Thursday, July 16, 2009

The Importance of Critical Thinking

The predominance of uninformed opinions only highlights the importance of critical thinking. We are a society easily swayed.  Say it loud enough and long enough and we will accept it as truth. We poorly select our sources and are fed assumptions, 10 second sound bites, loud voices, covert and overt agendas, never ending messaging and spinning of events and often just plain downright ignorance of the facts ... and we are told it is truth.

We are exposed to everyday conversations with those who didn't do their homework, don't know what they are talking about, yet speak as if they are authorities. We throw opinions around like candy. And let's not get on our high horse about this. We probably all do it to some degree or another, particularly around certain close issues. And there is nothing wrong with having an opinion. It's preferable to being blank. But we want to have opinions that are built on endeavoring to gain an understanding of the facts, opinions that have been thought through with openness to perspectives and adjustment, opinions that fit reality and not extremes.

I remember seeing a small but global Christian group follow the agenda of a handful of leaders bent on purging themselves of a certain way of thinking. The masses didn't think or at least kept quiet. Therefore they didn't question and stand up and it caused problems and sadness right around the world throughout the whole group. It took time, but the few achieved their agenda. And in the course of my coaching I am daily reminded of the politics of the corporate world, where good ideas yield to internal agendas and watching of the backside. Fear, posturing and power run the agenda and executives ... visionaries who advocate staying ahead of the curve are subdued by those cowering in the curve, their unproductive thinking leading them to maintain what is and rarely reach for what is possible.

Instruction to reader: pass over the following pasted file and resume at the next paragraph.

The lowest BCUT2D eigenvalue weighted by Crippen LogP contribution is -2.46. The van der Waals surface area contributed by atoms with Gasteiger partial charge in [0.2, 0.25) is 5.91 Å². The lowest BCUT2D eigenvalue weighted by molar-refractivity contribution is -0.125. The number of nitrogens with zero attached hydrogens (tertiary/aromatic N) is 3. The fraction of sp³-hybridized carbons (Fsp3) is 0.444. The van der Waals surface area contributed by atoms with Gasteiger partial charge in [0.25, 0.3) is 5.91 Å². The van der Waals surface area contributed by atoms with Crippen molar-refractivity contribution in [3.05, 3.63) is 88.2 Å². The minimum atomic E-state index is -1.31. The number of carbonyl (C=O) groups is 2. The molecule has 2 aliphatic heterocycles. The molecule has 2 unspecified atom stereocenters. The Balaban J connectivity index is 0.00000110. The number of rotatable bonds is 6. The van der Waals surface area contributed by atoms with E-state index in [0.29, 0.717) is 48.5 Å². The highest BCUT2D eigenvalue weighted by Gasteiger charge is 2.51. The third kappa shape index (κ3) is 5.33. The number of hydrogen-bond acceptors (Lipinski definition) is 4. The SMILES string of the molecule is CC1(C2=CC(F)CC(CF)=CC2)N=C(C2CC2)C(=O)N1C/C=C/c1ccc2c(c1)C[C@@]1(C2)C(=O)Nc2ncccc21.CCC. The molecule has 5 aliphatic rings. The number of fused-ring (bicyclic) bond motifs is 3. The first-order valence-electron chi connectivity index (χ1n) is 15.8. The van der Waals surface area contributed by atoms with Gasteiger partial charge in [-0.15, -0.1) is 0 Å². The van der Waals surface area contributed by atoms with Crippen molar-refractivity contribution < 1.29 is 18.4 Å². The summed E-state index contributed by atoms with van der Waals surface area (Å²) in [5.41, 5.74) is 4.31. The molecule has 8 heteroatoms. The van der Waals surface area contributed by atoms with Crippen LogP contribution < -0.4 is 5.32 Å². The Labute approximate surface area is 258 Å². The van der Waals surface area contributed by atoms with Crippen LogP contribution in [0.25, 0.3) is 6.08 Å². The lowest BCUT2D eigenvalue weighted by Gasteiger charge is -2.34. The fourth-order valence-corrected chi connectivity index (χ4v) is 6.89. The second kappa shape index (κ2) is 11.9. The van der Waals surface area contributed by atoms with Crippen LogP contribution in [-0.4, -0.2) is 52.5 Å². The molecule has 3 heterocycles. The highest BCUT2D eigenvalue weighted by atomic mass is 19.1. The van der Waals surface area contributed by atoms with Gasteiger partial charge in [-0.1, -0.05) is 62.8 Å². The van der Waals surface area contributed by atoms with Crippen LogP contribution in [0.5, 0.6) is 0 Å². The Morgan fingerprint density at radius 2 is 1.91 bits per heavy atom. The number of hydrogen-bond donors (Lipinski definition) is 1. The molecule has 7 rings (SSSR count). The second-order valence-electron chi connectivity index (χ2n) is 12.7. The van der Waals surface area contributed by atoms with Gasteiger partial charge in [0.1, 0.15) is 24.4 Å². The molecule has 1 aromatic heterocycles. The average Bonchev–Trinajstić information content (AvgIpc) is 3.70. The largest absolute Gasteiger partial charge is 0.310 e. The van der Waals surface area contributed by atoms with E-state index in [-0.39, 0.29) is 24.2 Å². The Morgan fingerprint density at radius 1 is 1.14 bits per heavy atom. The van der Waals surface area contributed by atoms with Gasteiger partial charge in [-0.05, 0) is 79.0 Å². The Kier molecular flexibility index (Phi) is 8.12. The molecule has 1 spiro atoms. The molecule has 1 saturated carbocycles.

Where are the daring, thorough, informed thinkers? Who do we listen to? What are the characteristics of good thinking? What types of thinking lead to the best results? How do we personally stem the practice of unproductive thinking? Maybe this post is my call for leaders, executives and professionals, across all spectrum of media, for-profit, non-profit and government endeavors to become better thinkers and less the hostages of not wanting to appear different. It's a call for me to examine the quality of what I have been thinking and to boost the way I go about it.

In his book, The Thinker's Way, John Chaffee says, "No wonder we live in an  increasingly unthinking society - people are being encouraged to believe that all opinions are equal, both the informed and the uninformed, the intelligent and the ignorant."

Let's reclaim thinking. We do not have to think what others think. We have to think for ourselves.  We do not have to accept gobbledygook, lies or even assumptions for truth. We are perfectly at freedom, or at least we should be, to disagree with each others thinking, advance an alternate view and be willing to have it held up to the light of thoughtful examination. Better independent thinking (versus herd mentality thinking) will lead to better decisions and more effective actions. And that will most surely be a positive thing.

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